When Meeting the Parents Turns Into a Six Month Stay: Shan and Cristina

shan and cristina hero graphic

The loss of human connection that’s accompanied quarantine has been challenging for everyone, testing the limits of even the most brooding introverts and diehard homebodies. Staying socially active, let alone dating, during the era of minimal sunshine and maximal Netflix is disheartening to say the least. Zoom calls and dating apps fail to fill the hole left by in-person interaction.

But this isn’t the dampened narrative of all relationships. Some fortunate few have felt their connections deepen to new levels through the chaos of the last few months. This series is dedicated to those bright spots of human connection in a time where they seem few and far between.

Cristina and Shan met in 2019 through the Marriage Pact at Stanford University. They’d never heard of each other before: Shan is a junior from Las Vegas, and Cristina is a sophomore from Moldova.

Cristina: I reached out first. I got the email, and I waited a day for him to reach out (but he didn’t) so I was like ‘Okay … I’m gonna try to do it.’ So I sent him an email like "Yo … there’s this thing … do you wanna meet up?"

Shan: Literally, quote unquote, "yo."

Both laugh.

Cristina: Yeah, I was trying to keep it casual! And make it seem like I didn’t care if he said no.

Shan: We met at Coupa Cafe on the day of Big Game for two hours. We both wanted to go to the game but ended up missing most of it. We clicked really quickly.

The meeting began casually, with both parties treating it as just another opportunity to meet an interesting classmate. They talked through each of their answers to the questionnaire, discovering alignment in life goals, politics, habits … and eventually, virtually everything. The conversation flowed naturally. After that first meeting, there was no doubt that they wanted to meet again, but quickly parted ways for Thanksgiving break (“That was a long week,” Cristina says.)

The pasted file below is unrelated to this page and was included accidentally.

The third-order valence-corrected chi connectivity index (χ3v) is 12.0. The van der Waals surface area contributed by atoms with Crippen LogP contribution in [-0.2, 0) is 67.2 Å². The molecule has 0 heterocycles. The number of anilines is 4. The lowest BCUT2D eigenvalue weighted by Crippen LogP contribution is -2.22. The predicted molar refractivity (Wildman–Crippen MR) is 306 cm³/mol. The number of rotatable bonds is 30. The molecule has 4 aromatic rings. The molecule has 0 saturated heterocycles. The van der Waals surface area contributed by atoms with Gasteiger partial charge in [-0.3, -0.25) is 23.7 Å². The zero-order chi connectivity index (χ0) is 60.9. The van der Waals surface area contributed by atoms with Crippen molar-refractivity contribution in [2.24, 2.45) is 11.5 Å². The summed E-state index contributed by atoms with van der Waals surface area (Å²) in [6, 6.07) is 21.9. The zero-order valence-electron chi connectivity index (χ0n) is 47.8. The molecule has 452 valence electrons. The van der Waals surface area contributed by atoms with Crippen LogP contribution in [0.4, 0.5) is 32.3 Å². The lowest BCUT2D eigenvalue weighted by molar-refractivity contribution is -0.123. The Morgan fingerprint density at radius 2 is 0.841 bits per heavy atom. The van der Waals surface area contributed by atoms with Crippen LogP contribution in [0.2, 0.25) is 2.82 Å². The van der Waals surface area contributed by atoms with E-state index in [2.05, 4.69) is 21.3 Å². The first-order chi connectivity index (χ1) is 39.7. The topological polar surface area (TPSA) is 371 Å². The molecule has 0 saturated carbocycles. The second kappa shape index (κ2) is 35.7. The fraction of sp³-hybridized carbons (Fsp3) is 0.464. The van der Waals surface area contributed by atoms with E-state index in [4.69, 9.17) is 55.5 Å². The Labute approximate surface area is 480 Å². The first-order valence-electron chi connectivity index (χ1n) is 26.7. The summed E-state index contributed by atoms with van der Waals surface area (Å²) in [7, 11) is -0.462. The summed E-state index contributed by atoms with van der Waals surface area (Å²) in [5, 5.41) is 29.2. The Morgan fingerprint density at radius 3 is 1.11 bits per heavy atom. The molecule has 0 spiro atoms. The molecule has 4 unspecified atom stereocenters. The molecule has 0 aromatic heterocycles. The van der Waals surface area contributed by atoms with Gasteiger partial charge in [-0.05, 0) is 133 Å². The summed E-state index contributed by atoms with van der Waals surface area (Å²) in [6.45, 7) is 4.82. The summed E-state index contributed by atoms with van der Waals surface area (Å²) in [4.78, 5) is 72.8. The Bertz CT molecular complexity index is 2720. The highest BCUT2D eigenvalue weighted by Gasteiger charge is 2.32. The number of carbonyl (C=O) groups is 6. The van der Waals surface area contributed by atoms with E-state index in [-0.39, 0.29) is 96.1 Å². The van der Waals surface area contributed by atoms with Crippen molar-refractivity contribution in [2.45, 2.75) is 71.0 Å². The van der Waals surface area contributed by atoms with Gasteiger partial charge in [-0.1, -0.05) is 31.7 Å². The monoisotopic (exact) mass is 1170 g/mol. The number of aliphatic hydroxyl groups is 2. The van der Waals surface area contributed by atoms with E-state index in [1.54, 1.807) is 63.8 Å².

Cristina: I was afraid. I was really afraid of wanting anything, because I was like ‘oh my gosh, he’s so cool — he’s probably not going to be interested.’ I was trying to keep it chill, even though I really wasn’t chill.

After winter break, they started hanging out almost every day.

Cristina: During the first week back, he asked me to be exclusive. I didn’t understand at the time that he was asking me to be his girlfriend! But yeah, we started dating. Winter quarter was really nice, even though it was busy.

Shan: We’d be taking classes and working until midnight, and then I’d come to Granada, her dorm, and hang out until 3 AM. I probably spent twenty to thirty nights freezing out there, walking home. We had such a great time.

They had big plans for Spring Break — time spent together at Shan’s house so that Cristina could meet his family. But, in typical 2020 fashion, things didn’t go exactly according to plan. Since students were never invited back to Stanford’s campus, Cristina and Shan’s spring break trip simply didn’t end. A brand new relationship, a global pandemic, and an inability to leave contained quarters would likely paint a pessimistic picture of the couple’s future. In the face of all odds, their path took an unexpected trajectory.

Cristina: That one-week stay got extended to 5 months now because of quarantine. And yet, no matter how much time I spend with him, it never seems to be enough. It is great that I could find someone that is so like me and so much better than me at the same time. It also feels amazing to be in love, something that the cynical me would have never believed before.

I’m just so happy.

We’re still in the thick of languid quarantine days filled with socially-distant gatherings and an overuse of Zoom. As for Cristina and Shan, things continue to look up. They’re still living together and even received approval for Stanford’s couples-without-children housing when campus living reopens (if that ever happens). They’re a definite bright spot of quarantine: a reminder that circumstances will shift, and you’ll often find yourself caught off-guard — but if it’s real, it’s real, and hope is always right around the corner.